Negative gearing – some home-truths behind the figures

People in wealthier occupations are much more likely to use negative-gearing, according to Greg Jericho, writing in The Guardian.

When the annual taxation statistics were published in late April, the general media crowed that most negative gearers earned below $80,000.

However, Jericho writes, ‘of the nearly 400,000 people who are chief executives, executives or general managers, 18% claimed a rental loss, compared with 13% of the just over 700,000 school teachers, midwives and nurses.

‘Anaesthetists and surgeons – the two occupations with the highest median incomes, love to negative gear – 30% of anaesthetists, and 29% of surgeons do so.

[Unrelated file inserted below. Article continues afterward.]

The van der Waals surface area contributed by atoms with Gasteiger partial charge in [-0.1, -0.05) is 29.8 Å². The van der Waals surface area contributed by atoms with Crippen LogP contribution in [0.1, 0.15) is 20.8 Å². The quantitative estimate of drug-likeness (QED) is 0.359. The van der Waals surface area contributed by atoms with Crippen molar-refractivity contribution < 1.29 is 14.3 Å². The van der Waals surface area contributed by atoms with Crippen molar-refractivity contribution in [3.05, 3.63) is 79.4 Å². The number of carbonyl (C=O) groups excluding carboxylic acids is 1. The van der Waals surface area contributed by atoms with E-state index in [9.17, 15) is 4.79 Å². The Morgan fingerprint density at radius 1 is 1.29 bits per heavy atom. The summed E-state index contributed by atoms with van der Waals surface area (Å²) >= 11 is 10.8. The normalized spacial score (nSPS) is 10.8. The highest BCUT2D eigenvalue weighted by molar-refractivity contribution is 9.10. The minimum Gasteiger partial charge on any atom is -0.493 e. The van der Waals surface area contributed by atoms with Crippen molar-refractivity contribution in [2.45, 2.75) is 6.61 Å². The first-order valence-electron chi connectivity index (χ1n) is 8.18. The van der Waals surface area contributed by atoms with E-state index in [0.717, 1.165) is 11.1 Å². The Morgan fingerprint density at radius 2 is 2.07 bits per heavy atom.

‘And over the past four years, the big growth in negative gearing has been by those owning multiple properties’.

https://www.theguardian.com/commentisfree/2018/apr/29/so-most-negative-gearers-earn-below-80000-well-heres-the-catch

The chart – courtesy ABC.net.au – shows that the proportion of negative gearers is highest among two groups: medical practitioners and air/marine transport professionals.

http://www.abc.net.au/news/2018-05-02/chart-of-the-day-proportion-of-people-using-negative-gearing/9718618

Courtesy abc.net.au